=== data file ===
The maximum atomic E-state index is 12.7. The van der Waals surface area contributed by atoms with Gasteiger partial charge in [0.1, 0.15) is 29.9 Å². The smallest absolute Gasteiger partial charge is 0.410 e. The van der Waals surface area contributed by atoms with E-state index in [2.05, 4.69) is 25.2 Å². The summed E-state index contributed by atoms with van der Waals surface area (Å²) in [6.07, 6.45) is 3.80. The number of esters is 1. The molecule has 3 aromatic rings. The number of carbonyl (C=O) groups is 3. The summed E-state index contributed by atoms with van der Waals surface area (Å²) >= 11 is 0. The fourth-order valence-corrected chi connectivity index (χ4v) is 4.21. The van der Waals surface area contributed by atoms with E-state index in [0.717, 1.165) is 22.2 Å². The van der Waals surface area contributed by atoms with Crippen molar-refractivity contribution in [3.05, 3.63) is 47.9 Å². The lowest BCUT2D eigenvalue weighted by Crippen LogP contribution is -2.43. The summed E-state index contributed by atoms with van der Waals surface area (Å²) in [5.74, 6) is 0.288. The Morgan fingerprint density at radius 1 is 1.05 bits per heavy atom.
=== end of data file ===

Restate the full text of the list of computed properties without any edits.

The maximum atomic E-state index is 12.7. The van der Waals surface area contributed by atoms with Gasteiger partial charge in [0.1, 0.15) is 29.9 Å². The smallest absolute Gasteiger partial charge is 0.410 e. The van der Waals surface area contributed by atoms with E-state index in [2.05, 4.69) is 25.2 Å². The summed E-state index contributed by atoms with van der Waals surface area (Å²) in [6.07, 6.45) is 3.80. The number of esters is 1. The molecule has 3 aromatic rings. The number of carbonyl (C=O) groups is 3. The summed E-state index contributed by atoms with van der Waals surface area (Å²) >= 11 is 0. The fourth-order valence-corrected chi connectivity index (χ4v) is 4.21. The van der Waals surface area contributed by atoms with E-state index in [0.717, 1.165) is 22.2 Å². The van der Waals surface area contributed by atoms with Crippen molar-refractivity contribution in [3.05, 3.63) is 47.9 Å². The lowest BCUT2D eigenvalue weighted by Crippen LogP contribution is -2.43. The summed E-state index contributed by atoms with van der Waals surface area (Å²) in [5.74, 6) is 0.288. The Morgan fingerprint density at radius 1 is 1.05 bits per heavy atom.